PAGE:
The STATE v. MARTIN.
Robert Martin was charged with driving under the influence and possessing methamphetamine. Martin moved to suppress evidence obtained during the traffic stop, and the trial court granted the motion. The State appeals. For reasons that follow, we affirm.
“In reviewing a motion to suppress, the evidence is construed most favorably to uphold the trial court's findings and judgment, and the court's findings on disputed facts and credibility will be adopted unless they are clearly erroneous.” 1 Where, however, the evidence presented on motion to suppress is uncontroverted and no question exists regarding witness credibility, we review de novo a trial court's application of the law to the undisputed facts.2
Viewed in this manner, the evidence shows that on February 26, 2006, Corporal Brandon Gurley and another deputy from the Paulding County Sheriff's Department were traveling northbound on Highway 61 when they saw Martin, driving southbound, in a pickup truck. Both vehicles were traveling at approximately 55 miles per hour. According to Gurley, as he passed the truck, he witnessed what appeared to be “a pretty heated conversation” between Martin and the female passenger. Gurley stated that “[t]heir hands were flailing around in the vehicle. Their heads were jerking around as they were-it looked as if they were exchanging words and again flailing their arms around pretty aggressively inside the vehicle.” Gurley then turned around and initiated a traffic stop for a domestic dispute because he was concerned “for the occupants of the vehicle as well as the public on the road.”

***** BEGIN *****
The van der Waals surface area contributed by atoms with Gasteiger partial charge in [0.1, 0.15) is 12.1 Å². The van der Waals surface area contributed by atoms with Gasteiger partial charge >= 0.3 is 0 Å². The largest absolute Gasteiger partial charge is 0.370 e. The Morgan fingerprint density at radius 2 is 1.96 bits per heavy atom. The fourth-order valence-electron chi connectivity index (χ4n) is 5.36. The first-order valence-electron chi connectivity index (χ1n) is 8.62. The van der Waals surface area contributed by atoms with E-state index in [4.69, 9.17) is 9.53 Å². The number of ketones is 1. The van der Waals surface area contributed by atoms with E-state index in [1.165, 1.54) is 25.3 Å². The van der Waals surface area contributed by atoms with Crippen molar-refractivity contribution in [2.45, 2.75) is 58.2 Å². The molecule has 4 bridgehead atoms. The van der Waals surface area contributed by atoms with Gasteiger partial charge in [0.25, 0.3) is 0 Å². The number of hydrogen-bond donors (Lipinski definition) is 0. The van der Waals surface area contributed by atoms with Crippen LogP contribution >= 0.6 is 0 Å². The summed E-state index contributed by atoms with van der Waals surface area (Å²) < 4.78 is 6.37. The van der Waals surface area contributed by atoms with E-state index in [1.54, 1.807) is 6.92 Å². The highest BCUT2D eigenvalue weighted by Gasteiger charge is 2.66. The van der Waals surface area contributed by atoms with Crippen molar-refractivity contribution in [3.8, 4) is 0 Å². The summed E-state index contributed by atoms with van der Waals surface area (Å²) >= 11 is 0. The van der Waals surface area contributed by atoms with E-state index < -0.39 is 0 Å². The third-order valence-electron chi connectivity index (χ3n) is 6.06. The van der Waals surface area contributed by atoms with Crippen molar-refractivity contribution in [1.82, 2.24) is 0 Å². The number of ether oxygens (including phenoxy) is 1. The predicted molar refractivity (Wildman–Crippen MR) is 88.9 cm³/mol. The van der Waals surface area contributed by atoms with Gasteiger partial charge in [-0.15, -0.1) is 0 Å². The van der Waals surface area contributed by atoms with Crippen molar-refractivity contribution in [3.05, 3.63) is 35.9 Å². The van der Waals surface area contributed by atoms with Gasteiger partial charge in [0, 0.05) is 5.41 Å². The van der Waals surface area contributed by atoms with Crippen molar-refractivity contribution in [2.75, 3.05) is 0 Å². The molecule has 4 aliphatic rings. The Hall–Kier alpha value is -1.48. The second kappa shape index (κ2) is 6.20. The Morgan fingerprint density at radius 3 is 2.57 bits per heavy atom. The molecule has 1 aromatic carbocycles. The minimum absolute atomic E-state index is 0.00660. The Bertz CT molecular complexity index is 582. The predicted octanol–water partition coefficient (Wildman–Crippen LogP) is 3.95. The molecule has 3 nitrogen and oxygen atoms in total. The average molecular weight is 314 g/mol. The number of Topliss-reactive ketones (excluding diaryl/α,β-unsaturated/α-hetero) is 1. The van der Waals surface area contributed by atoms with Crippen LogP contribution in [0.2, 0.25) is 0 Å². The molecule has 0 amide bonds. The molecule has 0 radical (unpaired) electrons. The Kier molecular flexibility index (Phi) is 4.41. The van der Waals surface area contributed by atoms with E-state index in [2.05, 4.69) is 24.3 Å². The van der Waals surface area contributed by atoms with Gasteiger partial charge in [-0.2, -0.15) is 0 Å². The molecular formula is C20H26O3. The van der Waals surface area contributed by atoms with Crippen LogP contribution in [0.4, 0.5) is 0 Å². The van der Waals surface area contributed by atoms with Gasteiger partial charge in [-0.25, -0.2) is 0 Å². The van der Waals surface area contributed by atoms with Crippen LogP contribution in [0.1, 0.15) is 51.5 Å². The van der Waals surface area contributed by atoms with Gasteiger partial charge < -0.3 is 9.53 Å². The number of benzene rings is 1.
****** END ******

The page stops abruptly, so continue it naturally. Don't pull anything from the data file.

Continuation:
As Gurley was driving behind the truck prior to the stop, he saw “that the driver and the passenger were moving around a good bit inside the vehicle.” Gurley believed the two were attempting to conceal something inside of the pickup truck. Once the vehicle stopped, Gurley ordered Martin and the passenger to stop moving around because he was concerned for his safety. Gurley approached the truck and ordered Martin to step from the vehicle. Gurley then patted Martin down and began questioning him about the argument. Both Martin and the passenger denied that they had been in a physical altercation.